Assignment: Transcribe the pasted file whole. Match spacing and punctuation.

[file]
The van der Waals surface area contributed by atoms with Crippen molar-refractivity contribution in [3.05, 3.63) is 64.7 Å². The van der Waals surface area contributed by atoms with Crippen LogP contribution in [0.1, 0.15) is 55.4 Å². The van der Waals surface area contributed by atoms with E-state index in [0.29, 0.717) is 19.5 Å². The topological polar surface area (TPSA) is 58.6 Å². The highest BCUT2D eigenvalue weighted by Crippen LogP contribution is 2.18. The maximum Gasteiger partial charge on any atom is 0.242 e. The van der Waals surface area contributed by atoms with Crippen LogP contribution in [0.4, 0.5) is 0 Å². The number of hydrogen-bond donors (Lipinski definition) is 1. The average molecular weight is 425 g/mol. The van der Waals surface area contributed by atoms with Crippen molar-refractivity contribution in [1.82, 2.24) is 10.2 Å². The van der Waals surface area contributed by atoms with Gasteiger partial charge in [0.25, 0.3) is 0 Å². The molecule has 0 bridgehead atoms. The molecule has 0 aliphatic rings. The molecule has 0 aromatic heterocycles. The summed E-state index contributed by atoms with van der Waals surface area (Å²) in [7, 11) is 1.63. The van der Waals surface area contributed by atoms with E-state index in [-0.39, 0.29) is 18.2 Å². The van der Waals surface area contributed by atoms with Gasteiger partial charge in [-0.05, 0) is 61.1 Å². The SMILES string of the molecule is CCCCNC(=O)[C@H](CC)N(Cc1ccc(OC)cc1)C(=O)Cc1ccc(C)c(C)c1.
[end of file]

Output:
The van der Waals surface area contributed by atoms with Crippen molar-refractivity contribution in [3.05, 3.63) is 64.7 Å². The van der Waals surface area contributed by atoms with Crippen LogP contribution in [0.1, 0.15) is 55.4 Å². The van der Waals surface area contributed by atoms with E-state index in [0.29, 0.717) is 19.5 Å². The topological polar surface area (TPSA) is 58.6 Å². The highest BCUT2D eigenvalue weighted by Crippen LogP contribution is 2.18. The maximum Gasteiger partial charge on any atom is 0.242 e. The van der Waals surface area contributed by atoms with Crippen LogP contribution in [0.4, 0.5) is 0 Å². The number of hydrogen-bond donors (Lipinski definition) is 1. The average molecular weight is 425 g/mol. The van der Waals surface area contributed by atoms with Crippen molar-refractivity contribution in [1.82, 2.24) is 10.2 Å². The van der Waals surface area contributed by atoms with Gasteiger partial charge in [0.25, 0.3) is 0 Å². The molecule has 0 bridgehead atoms. The molecule has 0 aliphatic rings. The molecule has 0 aromatic heterocycles. The summed E-state index contributed by atoms with van der Waals surface area (Å²) in [7, 11) is 1.63. The van der Waals surface area contributed by atoms with E-state index in [-0.39, 0.29) is 18.2 Å². The van der Waals surface area contributed by atoms with Gasteiger partial charge in [-0.05, 0) is 61.1 Å². The SMILES string of the molecule is CCCCNC(=O)[C@H](CC)N(Cc1ccc(OC)cc1)C(=O)Cc1ccc(C)c(C)c1.